2 Big Ideas1.1 Waves Transfer energy1.2 Waves have measurable properties1.3 Waves behave in predictable ways.
3 The Nature of WavesWhat is a wave?A wave is a repeating disturbance or movement that transfers energy through matter or space
4 Waves transfer energy not matter. The water waves below are carrying energy but are not moving. Waves can only exist as they have energy to carry.
5 *Mechanical waves are waves which require a medium. A medium is a form of matter through which the wave travels (such as water, air, glass, etc.)*Waves such as light, x-rays, and other forms of radiation do not require a medium.
6 What are the two kinds of mechanical waves? TransverseLongitudinal
7 Transverse WavesIn a transverse wave the matter in the wave moves up and down at a right angle to the direction of the waveTransverse waves— The motion of particles is at 900 anglesExample – rope, water waves, light waves
9 Water waves transfer energy through matter (mechanical waves): Particles of water move around in circles. The farther below the surface,the smaller the circle.
10 Also called compression waves Longitudinal WavesIn a longitudinal wave the matter in the wave moves back and forth, parallel to the direction of the wave.Observe the red lineAlso called compression waves
11 You can see the result of vibrations that create motion in the water to produce waves on the beach. As the wave slows, its crest and trough come closer together. The top of the wave is not slowed by friction and moves faster than the bottom.
12 Longitudinal vs. Transverse Waves Sound05/02/2006Longitudinal vs. Transverse WavesSound is a longitudinal wave, meaning that the motion of particles is along the same direction of the forceLecture 10
13 What are earthquake waves (seismic waves)? An energy wave that--vibrates through the earth’s crust as the crust bends or breaks.--seismic waves produce both transverse and longitudinal waves.--Some travel through the earth and some travel across the earth’s surface.
14 Anatomy of a Seismic Wave When the Earth’s crust breaks, energy that isreleased transmits outward, causing anearthquake. Some waves travel through the earthand some travel across the earth’s surface.
15 longitudinal, sound waves and seismic waves have in common? What do transverse,longitudinal, sound waves and seismic waves have in common?They all must travel through a MEDIUM…..any matter (air, water, ground)Electromagnetic waves DO NOT require a medium.
16 Examples of electromagnetic waves Radio wavesMicrowavesinfrared wavesultraviolet light (UV light from sun)X-raysgamma-rays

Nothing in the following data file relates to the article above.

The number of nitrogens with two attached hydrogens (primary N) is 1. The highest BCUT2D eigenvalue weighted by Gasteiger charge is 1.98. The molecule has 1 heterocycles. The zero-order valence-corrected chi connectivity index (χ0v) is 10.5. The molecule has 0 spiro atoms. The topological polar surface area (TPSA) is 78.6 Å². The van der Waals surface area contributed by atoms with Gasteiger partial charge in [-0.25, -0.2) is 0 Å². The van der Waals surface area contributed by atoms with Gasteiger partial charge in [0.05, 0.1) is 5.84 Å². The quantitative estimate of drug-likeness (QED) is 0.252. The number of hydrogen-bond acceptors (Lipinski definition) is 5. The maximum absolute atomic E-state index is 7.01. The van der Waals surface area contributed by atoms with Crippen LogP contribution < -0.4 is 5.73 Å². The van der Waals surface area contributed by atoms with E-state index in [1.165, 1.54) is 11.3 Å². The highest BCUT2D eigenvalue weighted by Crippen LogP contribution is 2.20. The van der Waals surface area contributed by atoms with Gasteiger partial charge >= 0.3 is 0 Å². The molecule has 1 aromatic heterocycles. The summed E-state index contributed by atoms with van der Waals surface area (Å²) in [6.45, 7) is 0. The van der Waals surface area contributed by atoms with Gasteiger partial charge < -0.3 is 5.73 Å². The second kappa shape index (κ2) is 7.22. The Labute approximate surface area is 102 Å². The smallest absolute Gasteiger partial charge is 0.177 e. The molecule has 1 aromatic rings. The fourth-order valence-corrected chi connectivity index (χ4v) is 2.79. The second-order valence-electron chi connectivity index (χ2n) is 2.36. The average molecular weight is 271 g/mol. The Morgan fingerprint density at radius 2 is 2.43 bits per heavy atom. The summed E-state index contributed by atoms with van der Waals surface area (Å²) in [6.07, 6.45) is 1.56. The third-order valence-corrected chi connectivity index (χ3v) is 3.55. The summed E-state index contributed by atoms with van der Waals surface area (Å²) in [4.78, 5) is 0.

17 What are the parts of a transverse wave? The crest is the highest point on a transverse wave.The trough is the lowest point on a transverse wave.The rest position or fixed position of the wave is called the node or nodal line.
18 What is a wavelength?The wavelength is the distance from one crest to another crest or the distance from one trough to another trough.
19 Parts of a waveWave heightWavelengthCrestCrestTrough
20 Longitudinal (Compressional) wave On a longitudinal wave the area squeezed together is called the compression.The areas spread out are called the rarefaction.
21 Longitudinal (compressional) wave The wavelength is the distance from the center of one compression to the center of the next compression.
22 Important Wave TermsWavelength (λ) is a measure of distance, so the units for wavelength are always distance units, such as meters, etcFrequency (f) is the number of waves that pass through a point in one second. The unit for frequency is waves per second or Hertz (Hz). One Hz = One wave per secondThe amplitude of a wave is directly related to the energy of a wave
23 How are Frequency and Wavelength Related? The smaller the wavelength, the more times it will pass through a point in one second. The larger the wavelength, the fewer times it will pass through a point in one second.Period is the time it takes for one full wavelength to pass a certain point.
24 The amplitude in a longitudinal wave depends on how dense the medium is at each compressionHigh amplitudeLow amplitudeAB.
25 What is amplitude?The amplitude of a transverse wave is determined by the height of the crest or depth of the trough.
26 The Behavior of WavesWhat is reflection?When a wave bounces off an object and changes direction – this is reflection.
27 What is refraction?Refraction is the bending of a wave as it passes from one medium to another.A wave travels at different speeds in different things. When a wave traveling a certain speed moves into another medium, it will either increase in speed or decrease in speed, resulting in a change in direction.The pencil looks like it is broken at thesurface of the water because of Refraction
28 If you are in a swimming pool under water and look up and saw a ball, Is the ball really directly above you?
34 Warm up Name, Date - 2/20/1011How many centimeters (cm) are on the graph? Each green mark on thehorizontal line represents a cm.2. How many cm did the wave travel?3. How many wavelengths are on the graph?